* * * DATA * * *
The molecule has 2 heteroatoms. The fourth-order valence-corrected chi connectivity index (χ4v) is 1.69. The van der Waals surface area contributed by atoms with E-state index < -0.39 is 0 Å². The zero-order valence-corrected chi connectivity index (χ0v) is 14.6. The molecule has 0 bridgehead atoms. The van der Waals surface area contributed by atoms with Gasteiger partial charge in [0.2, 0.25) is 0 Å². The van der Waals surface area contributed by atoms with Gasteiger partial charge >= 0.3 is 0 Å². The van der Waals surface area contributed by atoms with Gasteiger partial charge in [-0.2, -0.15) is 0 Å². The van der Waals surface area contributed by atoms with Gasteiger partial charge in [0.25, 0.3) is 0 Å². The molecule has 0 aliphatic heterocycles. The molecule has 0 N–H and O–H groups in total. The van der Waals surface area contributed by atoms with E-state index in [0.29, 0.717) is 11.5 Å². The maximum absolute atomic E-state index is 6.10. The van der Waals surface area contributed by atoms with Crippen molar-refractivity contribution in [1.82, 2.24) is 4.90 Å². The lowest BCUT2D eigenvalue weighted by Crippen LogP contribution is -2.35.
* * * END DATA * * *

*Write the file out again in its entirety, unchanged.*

The molecule has 2 heteroatoms. The fourth-order valence-corrected chi connectivity index (χ4v) is 1.69. The van der Waals surface area contributed by atoms with E-state index < -0.39 is 0 Å². The zero-order valence-corrected chi connectivity index (χ0v) is 14.6. The molecule has 0 bridgehead atoms. The van der Waals surface area contributed by atoms with Gasteiger partial charge in [0.2, 0.25) is 0 Å². The van der Waals surface area contributed by atoms with Gasteiger partial charge >= 0.3 is 0 Å². The van der Waals surface area contributed by atoms with Gasteiger partial charge in [-0.2, -0.15) is 0 Å². The van der Waals surface area contributed by atoms with Gasteiger partial charge in [0.25, 0.3) is 0 Å². The molecule has 0 aliphatic heterocycles. The molecule has 0 N–H and O–H groups in total. The van der Waals surface area contributed by atoms with E-state index in [0.29, 0.717) is 11.5 Å². The maximum absolute atomic E-state index is 6.10. The van der Waals surface area contributed by atoms with Crippen molar-refractivity contribution in [1.82, 2.24) is 4.90 Å². The lowest BCUT2D eigenvalue weighted by Crippen LogP contribution is -2.35.